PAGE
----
The practical aspects of the transitioning process not well understood or properly thought through resulting in a “chicken and egg” dilemma on how to proceed

The major users or consumers of energy are industries. The cost to switch from their current mode can be considerable. The issue of security of energy supply will be another key consideration. The dilemma for them is the timing to switch to a new source of energy and ensuring the risk of doing so is mitigated.

This “chicken and egg” issue was faced for a number of years with the adoption of LNG as marine fuel. However, this is now being overcome by a growing number of companies opting for natural gas as bridging fuel to help meet industry decarbonisation targets. Many shipping lines have now taken the plunge to order their next batch of new-built vessels which will be LNG fuelled.

To enable natural gas and LNG, the cleanest burning of the fossil fuels, to act as the bridging fuels to the future, we need to create additional market space for gas-fired power plants to phase out coal and lignite fired power generation.

This can be done through a combination of supportive government policies and investments in new infrastructure or rejuvenation of ageing infrastructure. All these requires concerted efforts and massive coordination.

The sheer scale and cost of decarbonising the global energy system remains enormous, and time to do it is running out, if the deadline is 2050. To-date, most of the energy sector’s transition efforts have focused on hardware: new low-carbon infrastructure that will replace legacy carbon-intensive systems.

Relatively little effort and investment have been focused on another critical tool for the transition: next-generation digital technologies, in particular artificial intelligence (AI). These powerful technologies can be adopted more quickly at larger scales than new hardware solutions and can become an essential enabler for the energy transition. Again, another possible growth area for those in this field.

Differing levels of Infrastructure in different countries will produce differing outcomes

The conference in progress.

In terms of energy related infrastructure, Asia can be divided into three regions, namely NE Asia covering China, Korea, Japan and Taiwan, SE Asia covering the Asean 10 countries and, finally South Asia, covering Bangladesh, India, Pakistan, and Sri Lanka.

NE Asia has the most developed infrastructure in terms of number of LNG terminals and pipeline networks, lengths, and connectivity. China is also connected to Central Asia and Russia through transboundary pipelines and have good national pipeline networks.

Next in line in terms of maturity of networks and infrastructure are the Asean countries, followed by South Asia which is fast coming onto the game and building its infrastructure.

For the Asean countries, talks of the Trans-Asean Gas Pipeline (TAGP) have been going on for quite a while but its materialisation is still in inertia. Malaysia, Thailand and Singapore are already connected via gas pipelines system. There are offshore gas pipelines linking Myanmar with Thailand, and Malaysia with Vietnam, all of which could form the components of a future TAGP.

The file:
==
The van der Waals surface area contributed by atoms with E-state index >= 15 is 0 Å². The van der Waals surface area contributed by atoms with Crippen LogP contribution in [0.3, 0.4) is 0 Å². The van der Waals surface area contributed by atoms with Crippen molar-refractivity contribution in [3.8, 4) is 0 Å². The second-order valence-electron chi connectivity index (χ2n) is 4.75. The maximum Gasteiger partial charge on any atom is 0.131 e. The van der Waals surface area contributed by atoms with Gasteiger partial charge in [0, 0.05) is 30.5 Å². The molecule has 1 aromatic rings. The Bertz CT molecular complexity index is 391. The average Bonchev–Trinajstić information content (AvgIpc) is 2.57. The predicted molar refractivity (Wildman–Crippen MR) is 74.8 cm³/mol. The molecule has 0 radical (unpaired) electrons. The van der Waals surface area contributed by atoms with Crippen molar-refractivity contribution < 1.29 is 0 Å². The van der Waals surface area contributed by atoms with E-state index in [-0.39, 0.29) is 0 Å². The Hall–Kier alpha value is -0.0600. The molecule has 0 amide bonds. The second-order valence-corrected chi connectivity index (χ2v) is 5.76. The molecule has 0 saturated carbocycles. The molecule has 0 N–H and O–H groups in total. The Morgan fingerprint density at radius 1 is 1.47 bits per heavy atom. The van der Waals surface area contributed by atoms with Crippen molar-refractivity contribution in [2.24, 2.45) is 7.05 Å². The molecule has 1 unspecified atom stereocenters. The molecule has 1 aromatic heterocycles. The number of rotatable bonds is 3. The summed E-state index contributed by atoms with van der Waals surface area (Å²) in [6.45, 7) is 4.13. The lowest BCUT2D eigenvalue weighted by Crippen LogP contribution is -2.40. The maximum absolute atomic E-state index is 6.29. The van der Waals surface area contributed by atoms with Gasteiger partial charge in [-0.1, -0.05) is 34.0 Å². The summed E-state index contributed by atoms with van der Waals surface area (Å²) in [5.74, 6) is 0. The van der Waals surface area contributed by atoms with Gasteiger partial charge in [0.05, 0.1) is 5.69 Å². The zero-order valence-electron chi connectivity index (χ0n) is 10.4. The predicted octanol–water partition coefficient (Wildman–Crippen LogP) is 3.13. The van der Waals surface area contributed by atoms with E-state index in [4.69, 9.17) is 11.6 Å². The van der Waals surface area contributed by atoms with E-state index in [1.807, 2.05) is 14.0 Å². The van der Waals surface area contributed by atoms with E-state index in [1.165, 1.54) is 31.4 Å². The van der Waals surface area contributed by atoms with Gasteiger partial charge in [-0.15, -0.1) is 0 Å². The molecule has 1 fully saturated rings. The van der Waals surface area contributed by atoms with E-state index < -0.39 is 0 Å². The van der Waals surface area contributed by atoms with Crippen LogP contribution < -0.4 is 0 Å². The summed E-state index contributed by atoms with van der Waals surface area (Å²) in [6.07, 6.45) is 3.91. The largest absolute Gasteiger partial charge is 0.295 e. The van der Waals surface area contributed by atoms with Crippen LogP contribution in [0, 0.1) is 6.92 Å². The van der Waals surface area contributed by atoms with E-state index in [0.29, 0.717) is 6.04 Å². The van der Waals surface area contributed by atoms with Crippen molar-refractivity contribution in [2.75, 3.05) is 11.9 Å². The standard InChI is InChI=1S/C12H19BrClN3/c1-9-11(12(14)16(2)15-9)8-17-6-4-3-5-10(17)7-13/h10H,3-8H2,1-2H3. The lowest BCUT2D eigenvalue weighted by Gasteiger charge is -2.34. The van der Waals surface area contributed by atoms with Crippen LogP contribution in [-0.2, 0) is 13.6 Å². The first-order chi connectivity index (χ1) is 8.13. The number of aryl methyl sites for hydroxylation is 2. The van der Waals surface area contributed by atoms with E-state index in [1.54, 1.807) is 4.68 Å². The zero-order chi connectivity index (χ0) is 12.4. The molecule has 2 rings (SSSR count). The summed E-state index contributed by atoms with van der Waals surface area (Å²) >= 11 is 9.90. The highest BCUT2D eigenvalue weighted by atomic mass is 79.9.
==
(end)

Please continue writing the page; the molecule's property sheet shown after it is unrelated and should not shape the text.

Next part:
In other words, the components or footprint for the TAGP are already there and it just needs additional incentives to complete the interconnections. A worthwhile vision to contemplate is the connectivity of the various regional networks into one huge, integrated network.

Role of pipelines and LNG Regas Terminals — a case of potential conflict and complementarity

The potential for complementarity between pipeline systems and LNG regasification terminals is higher than the case for a conflict or competition between the two. This is because in reality, infrastructure investments are always done on a national level, the decisions and rationale being driven by the energy needs of a particular nation.

These networks evolve over time in tandem with the needs of the country. There is a potential to link all the pieces and nodes together between countries in one huge network of transnational connectivity.


In conclusion, there are real opportunities in the growing Asian energy market, including potentials for further integration of infrastructure, pipelines and power grids. The vision to transition to a totally renewables future is fully appreciated but the challenges to get there are enormous and complex.

The creation of the right environment and ecosystem to facilitate the transition is imperative and requires governmental policy support and incentives. Global warming and climate change is real and is the primary impetus to transition towards a total renewables future. However, the time to act is fast closing.

The transition towards a better and clean energy world has to be real, driven by the existential challenge of our times, namely climate change and global warming but at the same time, the transition process itself has to be realistic.

Looking ahead this juncture, the future is bright for LNG in Asia, driven by the need to transition into a world of full renewable energy. How long this rise will last for Asia will depend on how fast the intermittent clean energy sources (solar, wind, etc) and associated systems will take to mature to such a stage to finally replace LNG or natural gas as the last of the fossil fuels, if at all.

Lastly, the future will also depend on how fast and proactive the players in governments and industry will act.

Note: This article is an extract of the key points I highlighted as a panellist on the invitation of Gazprom to speak at the IBC (International Business Council) International Conference on “Challenges and Opportunities of Growing Energy Markets in Asia” held on Sept 17, 2021, hosted by Gazprom from two locations, namely St Petersburg in Russia and Singapore.